“I could have decided to go super corporate, but I was very clear I wanted to work in the public sector,” Hilary says. “While my peers went into FMCG and were working in shiny offices with big brands like Vodafone and Diageo, I was with the Department for Work and Pensions in Newcastle, which wasn’t shiny at all!”
Getting stuck into community engagement
“I knew I wouldn’t spend my whole career in management consulting,” Hilary says. “After a few years I managed to work on the Prime Ministerial Council for Social Action. It was chaired by Gordon Brown and brought together business leaders and big names in socially-conscious business.”
As the programme manager, Hilary worked closely with the large East London charity Community Links. She continued to work with the charity afterwards as a freelance consultant, all while training as a youth worker with Teens and Toddlers, and running freelance programmes for youth groups and communities.
“That was my step out of the corporate world and into a different kind of space,” Hilary says. “It was an amazing bridge because I was still doing the kind of work I’d been doing with Accenture, but now I was embedded within the social sector.”
Always looking for a new challenge, Hilary then joined Tempo Time Credits, a social enterprise helping to transform local communities through volunteering.
“They were scaling up from two people working in the Welsh valleys,” Hilary says. “I was there as a development manager to help them grow. When I left they had about 25 people and they’re still going now, and I feel pretty proud of that work.”
Joining TPC Leadership
Hilary first got involved with TPC Leadership when she took our foundation coaching training in 2012. She followed that up with a coach practitioner programme and then senior practitioner training in 2014.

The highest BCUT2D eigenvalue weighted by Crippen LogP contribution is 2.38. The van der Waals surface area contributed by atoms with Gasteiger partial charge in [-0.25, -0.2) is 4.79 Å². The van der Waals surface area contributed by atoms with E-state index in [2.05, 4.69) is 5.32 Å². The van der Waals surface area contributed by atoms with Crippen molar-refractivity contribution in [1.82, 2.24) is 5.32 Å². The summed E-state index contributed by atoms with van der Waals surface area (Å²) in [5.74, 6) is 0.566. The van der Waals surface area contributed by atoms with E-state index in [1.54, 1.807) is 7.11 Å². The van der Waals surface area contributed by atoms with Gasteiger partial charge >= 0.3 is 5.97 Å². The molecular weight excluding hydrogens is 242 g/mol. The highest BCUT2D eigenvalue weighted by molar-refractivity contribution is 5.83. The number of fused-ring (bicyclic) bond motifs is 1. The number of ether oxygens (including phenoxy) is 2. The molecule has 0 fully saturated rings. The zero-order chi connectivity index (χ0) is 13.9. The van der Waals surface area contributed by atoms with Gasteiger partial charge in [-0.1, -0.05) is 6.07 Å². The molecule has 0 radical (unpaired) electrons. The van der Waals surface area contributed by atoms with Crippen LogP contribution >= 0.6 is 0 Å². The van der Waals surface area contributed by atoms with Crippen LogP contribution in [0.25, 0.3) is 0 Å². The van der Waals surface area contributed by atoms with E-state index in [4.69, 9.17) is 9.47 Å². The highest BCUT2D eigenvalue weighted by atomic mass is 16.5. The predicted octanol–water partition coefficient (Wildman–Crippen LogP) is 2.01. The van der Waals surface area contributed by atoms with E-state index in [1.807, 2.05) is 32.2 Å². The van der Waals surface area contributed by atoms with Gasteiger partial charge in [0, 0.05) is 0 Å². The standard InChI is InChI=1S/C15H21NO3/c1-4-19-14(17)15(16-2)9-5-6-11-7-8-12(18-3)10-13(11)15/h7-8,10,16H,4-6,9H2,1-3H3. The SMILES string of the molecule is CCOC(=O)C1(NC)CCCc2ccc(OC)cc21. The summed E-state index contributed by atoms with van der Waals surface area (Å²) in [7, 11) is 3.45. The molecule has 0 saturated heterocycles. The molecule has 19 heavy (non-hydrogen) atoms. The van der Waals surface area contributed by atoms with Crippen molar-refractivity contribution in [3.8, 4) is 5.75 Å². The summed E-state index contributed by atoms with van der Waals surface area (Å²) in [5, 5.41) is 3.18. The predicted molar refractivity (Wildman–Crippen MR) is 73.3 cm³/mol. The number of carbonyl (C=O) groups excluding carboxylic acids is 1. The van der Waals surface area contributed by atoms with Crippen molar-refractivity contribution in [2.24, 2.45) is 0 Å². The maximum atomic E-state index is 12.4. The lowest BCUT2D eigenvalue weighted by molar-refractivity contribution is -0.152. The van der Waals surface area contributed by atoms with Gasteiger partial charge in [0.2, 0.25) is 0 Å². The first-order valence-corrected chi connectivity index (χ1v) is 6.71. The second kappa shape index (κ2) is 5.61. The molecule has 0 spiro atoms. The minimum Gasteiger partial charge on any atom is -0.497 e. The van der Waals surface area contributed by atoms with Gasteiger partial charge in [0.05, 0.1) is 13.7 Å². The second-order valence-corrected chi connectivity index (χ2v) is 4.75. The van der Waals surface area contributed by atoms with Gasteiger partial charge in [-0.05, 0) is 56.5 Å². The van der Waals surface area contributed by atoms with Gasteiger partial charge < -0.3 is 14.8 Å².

“I thought coaching was such a great way of working with people,” Hilary says. “When I finished my training I started doing some associate work with TPC Leadership. Over the years I gradually did more public sector and community work with them, and then at some point I thought, ‘Most of my work is with TPC Leadership now!’”
Hilary’s first major project with us was helping to pitch and win Leading Together, a patient and clinical leadership programme that brought together medical professionals and service users.
“It seemed a really natural fit,” Hilary says. “Co-productive leadership is what I’d been doing in my previous job, the pitch process reminded me of Accenture, and working with patients and medical professionals was really aligned with the public sector and social care work I’d done previously.”
Hilary has been a valued part of TPC Leadership ever since, bringing her expertise to our coaching and development work in the public sector in particular. As Partner, Hilary now plays a key role in shaping the future of the business.
“My career’s been a case of emergence, it’s not been planned at all,” Hilary says. “But what has been planned has been taking the time to reflect at those transition stages and going back to what values are really important to me.”